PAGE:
For three out of the five clocks (The Black Beast, White on White, and Dressed Up) I ended up using the round plastic cover as a base. Two were spray painted, another covered up with fabric. For the Black Beast I cut up the seconds hand to create the number locations.

I didn't want the seconds hand on any of the clocks so I cut off the stems, just to keep the round tab to cover the hole.

Next up is the Double Dose clock. Instead of using the round plastic cover as the base I glued cardboard to the back of an IKEA MARIT dinner table mat.

The last clock, Horizon, used a dollar store serving tray as the base. Half of it was spray painted black, the other half white, to give it a more abstract design. All of the spray painting, including the painting of the first two clocks, were done inside of an IKEA shopping bag (so the spray paint doesn't go everywhere).

To see more pictures of the clock hacks, click here.

~ Jacob, Malaysia

Granite Coffee Table with EXPEDIT Wall shelf and Lack granite top sofa table

Materials: EXPEDIT Wall shelf, BLADIS Baskets, FIXA Stick-ons, Lack sofa table

Description: Simple 'Hack'. I was looking for something to support a granite slab for a coffee table which I got from a granite supplier 'bone yard' at a 75% discount - $150. I found the IKEA EXPEDIT cubes which were the perfect height and used the BLADIS wicker storage cubes for magazines and remote controls.

Also by placing the cubes on two corners this allowed for leg room under the table in the corner of the sectional. I also used the FIXA stick-ons to protect the cubes. Total cost of IKEA products $75 - total $225. Interior designer friend said it would sell for $1,000 at a high end furniture store.

I paid only $60 for this sofa table sized beautiful granite piece and in looking for a way to support it I ran across the IKEA LACK Sofa Table $30 - perfect fit - $90 total. An interior design friend thought I paid at least $500 for it. Oh yes - I put IKEA FIXA Stick-on floor protectors on the bottom of the granite to protect the table top.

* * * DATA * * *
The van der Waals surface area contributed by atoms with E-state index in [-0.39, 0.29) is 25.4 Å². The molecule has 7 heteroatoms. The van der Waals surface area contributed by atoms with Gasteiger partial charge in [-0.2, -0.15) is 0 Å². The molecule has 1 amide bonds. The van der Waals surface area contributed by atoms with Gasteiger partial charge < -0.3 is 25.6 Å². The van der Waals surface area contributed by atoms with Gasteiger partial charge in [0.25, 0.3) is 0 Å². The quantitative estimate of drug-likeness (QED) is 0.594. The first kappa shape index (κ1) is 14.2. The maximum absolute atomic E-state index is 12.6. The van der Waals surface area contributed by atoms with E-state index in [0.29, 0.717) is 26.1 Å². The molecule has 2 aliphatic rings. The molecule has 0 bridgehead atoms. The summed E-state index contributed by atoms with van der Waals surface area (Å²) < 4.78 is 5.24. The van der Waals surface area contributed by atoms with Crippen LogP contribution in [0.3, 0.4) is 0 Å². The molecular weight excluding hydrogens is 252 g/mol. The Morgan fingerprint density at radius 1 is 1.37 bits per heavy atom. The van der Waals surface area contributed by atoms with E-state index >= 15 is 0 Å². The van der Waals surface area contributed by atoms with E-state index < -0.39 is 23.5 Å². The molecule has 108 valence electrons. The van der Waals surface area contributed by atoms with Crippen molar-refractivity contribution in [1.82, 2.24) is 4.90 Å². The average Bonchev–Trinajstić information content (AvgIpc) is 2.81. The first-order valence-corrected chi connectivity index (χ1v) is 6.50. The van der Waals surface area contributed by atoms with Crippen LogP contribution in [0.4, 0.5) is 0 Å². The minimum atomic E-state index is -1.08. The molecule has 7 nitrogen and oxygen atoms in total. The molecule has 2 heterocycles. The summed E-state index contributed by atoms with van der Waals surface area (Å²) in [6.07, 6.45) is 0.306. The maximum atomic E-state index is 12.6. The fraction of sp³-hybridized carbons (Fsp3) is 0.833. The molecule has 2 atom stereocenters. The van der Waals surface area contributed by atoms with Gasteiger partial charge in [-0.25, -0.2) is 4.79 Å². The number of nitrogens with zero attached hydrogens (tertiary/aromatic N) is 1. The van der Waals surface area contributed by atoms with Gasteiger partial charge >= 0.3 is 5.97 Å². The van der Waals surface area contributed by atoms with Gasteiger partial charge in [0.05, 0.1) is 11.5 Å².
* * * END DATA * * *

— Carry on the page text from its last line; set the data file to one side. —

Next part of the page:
~ Robert Youngberg, Denver

Glass top kitchen peninsula

Materials: two IVAR (80x50x83) cabinets, one TORSBY (180x85) tabletop,three Gnosjo doors (60x92cm) 1 gnosjo door ( 50x92) one Gnosjo plinth , 16 L-Brackets, 4 mending plates , 8 legs (9cm high), a piece of pinewood of 20x50x1,5, and a piece MDF of 180x85 finished with aluminium edging tape from hardware store

1.- Paint the IVAR cabinets and the piece of pinewood with transparent white glaze that reveals the wood grain.
2.-Assemble two IVARs as instructed and mount four legs each onto the bottom walls. Leaving the doors unassembled, makes handling a bit easier.
3.- Put the two cabinets side by side, leaving a gap of 20cm in between.

4.- Attach the pinewood piece to the bottom of both cabinets to fill the gap using the 4 mending plates, forming a very useful shelf to store the trays. Now you have the island.
5.- Attach the 3 Gnosjo doors (60x92) to the back of the cabinets and the 50x92 door to the peninsula side opposite to the wall with the 16 L-brackets.
6.- Paint the mdf countertop in white and screw it to the top of the cabinets. Put the whole in place.
7.- Put the Torsby tabletop on it
8.- Saw the Gnosjo plinth to get a piece of 180x9cm ant glue it to the legs at the front part of the peninsula.
9.-Fix the peninsula to the wall and put the IVAR doors in place

~ Teresa Aznar, Spain

Thursday, 30 May 2013

Antique Exit Sign Lamp

Materials: Alang Lamp, Dioder 4 Piece Light Strip

Description: I found an old Exit sign at a vintage shop and it was only $20 or you can buy them online.

Exit signs come with a hole drilled in the top for ceiling attachment.

I took the base of the lamp, unscrewed the plastic washer and placed the exit sign on it. Screw the washer back in to hold it in its place.

I then put 2 Dioder LEDs inside giving a normal sign we see every day a new take.

~ Zach Berry, Chicago